Denise Sullivan

Author, Journalist, Culture Worker

Future of Live Music Still Uncertain

Musician David James outside his Mission District home on Thursday, Aug. 27, 2020. (Kevin N. Hume/S.F. Examiner)

Musicians and live music venues are truly hurting five months into the pandemic: With all benefits expired, and no sign of returning to work on the horizon, clubs and the players themselves have turned to crowdfunding, busking (at risk to themselves and others) and live streaming from home for a small fee. So far, the live streams have proven to be either substandard or just plain boring and there doesn’t seem to be a whole lot on offer in the way of innovation or improved quality.  There are also the artists who won’t stay off the internet: broadcasting from their living rooms, hawking merch, doing what people have to do to survive. Yet art and music are important to a culture and to the well being of all people. Where is the support for it on a national, state and local level?  Where is the relief? It’s a sad state of things when the best option put forth at the highest levels of entertainment has been turning drive-in movie theaters into music venues. Ok, maybe. It’s a start (though do you know where there are still existing drive-ins? I don’t). Until there’s a real solution on offer, perhaps the best an artist can do while not drawing an income is to turn to woodshedding–the sharpening of skills, learning new tricks, deepening one’s artistry–and composing. 

San Francisco bandleader and guitarist David James finally got a break after years of hard work on the road and behind the counter: In addition to being a professional touring and recording musician (with Spearhead and The Coup), he’s held a day job as a record buyer for 35 years which means he could more easily claim unemployment than the average independent musician (there are also bands-as-corporations, like the Eagles and Pearl Jam who got gigantic PPP payouts, but this post isn’t about that, exactly). As for James, his bonus arrived just in time: An artist’s grant earmarked for the composition of a suite, based on the life of his father.  You can read the full story in my San Francisco Examiner column, SF Lives.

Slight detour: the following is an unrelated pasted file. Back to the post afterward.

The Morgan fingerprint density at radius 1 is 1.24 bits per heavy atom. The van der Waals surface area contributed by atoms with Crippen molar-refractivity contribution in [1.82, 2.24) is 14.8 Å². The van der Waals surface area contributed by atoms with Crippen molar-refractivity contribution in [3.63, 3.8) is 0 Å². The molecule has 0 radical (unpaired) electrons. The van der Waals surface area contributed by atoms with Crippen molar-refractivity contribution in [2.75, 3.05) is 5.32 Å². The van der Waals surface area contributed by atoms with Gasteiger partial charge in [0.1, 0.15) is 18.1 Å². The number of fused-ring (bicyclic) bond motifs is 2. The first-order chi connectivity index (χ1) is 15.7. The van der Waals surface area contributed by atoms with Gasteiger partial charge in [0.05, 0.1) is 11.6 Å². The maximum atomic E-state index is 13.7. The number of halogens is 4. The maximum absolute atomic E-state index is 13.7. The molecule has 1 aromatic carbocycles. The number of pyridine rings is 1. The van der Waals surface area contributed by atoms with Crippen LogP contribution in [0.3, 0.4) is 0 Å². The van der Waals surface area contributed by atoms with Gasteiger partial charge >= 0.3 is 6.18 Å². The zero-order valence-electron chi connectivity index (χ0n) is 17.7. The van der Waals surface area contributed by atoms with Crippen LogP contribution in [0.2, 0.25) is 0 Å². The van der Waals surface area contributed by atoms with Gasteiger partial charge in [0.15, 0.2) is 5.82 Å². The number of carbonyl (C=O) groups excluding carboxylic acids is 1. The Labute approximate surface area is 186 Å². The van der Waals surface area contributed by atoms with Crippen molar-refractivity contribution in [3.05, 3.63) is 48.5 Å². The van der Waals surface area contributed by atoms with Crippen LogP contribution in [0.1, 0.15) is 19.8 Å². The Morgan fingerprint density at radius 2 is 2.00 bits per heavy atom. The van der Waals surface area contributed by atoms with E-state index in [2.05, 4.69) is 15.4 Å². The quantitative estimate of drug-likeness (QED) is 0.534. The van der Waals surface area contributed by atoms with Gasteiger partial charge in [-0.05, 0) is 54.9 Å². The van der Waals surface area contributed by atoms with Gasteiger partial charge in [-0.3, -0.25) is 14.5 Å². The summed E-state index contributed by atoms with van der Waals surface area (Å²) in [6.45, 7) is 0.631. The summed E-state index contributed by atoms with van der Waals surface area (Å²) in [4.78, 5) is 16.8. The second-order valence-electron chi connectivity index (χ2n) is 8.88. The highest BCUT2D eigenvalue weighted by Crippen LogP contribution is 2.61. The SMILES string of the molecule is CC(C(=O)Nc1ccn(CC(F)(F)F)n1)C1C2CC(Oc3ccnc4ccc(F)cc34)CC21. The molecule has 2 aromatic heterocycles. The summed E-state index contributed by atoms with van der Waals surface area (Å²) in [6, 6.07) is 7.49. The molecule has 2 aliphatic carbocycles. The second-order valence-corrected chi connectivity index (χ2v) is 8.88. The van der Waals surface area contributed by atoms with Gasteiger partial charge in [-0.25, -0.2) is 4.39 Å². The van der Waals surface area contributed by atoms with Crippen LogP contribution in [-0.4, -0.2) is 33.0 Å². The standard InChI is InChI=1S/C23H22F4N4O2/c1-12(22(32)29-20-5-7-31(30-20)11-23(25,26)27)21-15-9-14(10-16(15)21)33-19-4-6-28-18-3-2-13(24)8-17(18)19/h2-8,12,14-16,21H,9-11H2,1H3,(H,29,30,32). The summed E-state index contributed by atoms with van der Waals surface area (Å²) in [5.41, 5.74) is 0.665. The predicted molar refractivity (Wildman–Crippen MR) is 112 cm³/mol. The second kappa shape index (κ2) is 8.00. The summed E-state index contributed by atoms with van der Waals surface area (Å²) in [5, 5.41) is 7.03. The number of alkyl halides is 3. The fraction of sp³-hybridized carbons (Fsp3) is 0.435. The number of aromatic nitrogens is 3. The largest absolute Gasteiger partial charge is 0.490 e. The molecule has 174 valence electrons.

Photo of Henri Cash by Gilbert Trejo

During the pandemic season, I also visited (by phone) with young guitarist, Henri Cash of Starcrawler: He was set to visit the DMZ in Korea for a peace festival when live music and festival gathering came to a halt and the possibility of a long flight overseas was out of the question. Lucky for him, Cash had seen a good part of the world as a teenager with his band’s several tours of Europe and Asia before the world went awry.  Until further notice, he’s chillin’ at home with his family like the rest of us. His thoughts on pandemic life appeared in my column for Tourworthy.